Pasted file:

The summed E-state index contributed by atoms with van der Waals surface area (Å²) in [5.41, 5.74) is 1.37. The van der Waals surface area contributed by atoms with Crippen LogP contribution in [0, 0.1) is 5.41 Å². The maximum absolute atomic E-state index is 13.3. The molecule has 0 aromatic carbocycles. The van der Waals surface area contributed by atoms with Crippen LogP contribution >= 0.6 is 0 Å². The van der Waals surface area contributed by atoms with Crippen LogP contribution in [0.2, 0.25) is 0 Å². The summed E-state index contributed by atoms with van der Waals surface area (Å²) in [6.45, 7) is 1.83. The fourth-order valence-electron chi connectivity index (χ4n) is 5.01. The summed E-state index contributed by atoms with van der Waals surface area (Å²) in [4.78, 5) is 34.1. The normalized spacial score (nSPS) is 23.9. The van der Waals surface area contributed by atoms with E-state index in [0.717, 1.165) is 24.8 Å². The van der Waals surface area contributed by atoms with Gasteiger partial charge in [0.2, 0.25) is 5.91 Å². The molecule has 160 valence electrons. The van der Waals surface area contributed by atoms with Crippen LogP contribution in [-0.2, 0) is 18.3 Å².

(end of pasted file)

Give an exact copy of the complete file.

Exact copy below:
The summed E-state index contributed by atoms with van der Waals surface area (Å²) in [5.41, 5.74) is 1.37. The van der Waals surface area contributed by atoms with Crippen LogP contribution in [0, 0.1) is 5.41 Å². The maximum absolute atomic E-state index is 13.3. The molecule has 0 aromatic carbocycles. The van der Waals surface area contributed by atoms with Crippen LogP contribution >= 0.6 is 0 Å². The van der Waals surface area contributed by atoms with Crippen LogP contribution in [0.2, 0.25) is 0 Å². The summed E-state index contributed by atoms with van der Waals surface area (Å²) in [6.45, 7) is 1.83. The fourth-order valence-electron chi connectivity index (χ4n) is 5.01. The summed E-state index contributed by atoms with van der Waals surface area (Å²) in [4.78, 5) is 34.1. The normalized spacial score (nSPS) is 23.9. The van der Waals surface area contributed by atoms with E-state index in [0.717, 1.165) is 24.8 Å². The van der Waals surface area contributed by atoms with Gasteiger partial charge in [0.2, 0.25) is 5.91 Å². The molecule has 160 valence electrons. The van der Waals surface area contributed by atoms with Crippen LogP contribution in [-0.2, 0) is 18.3 Å².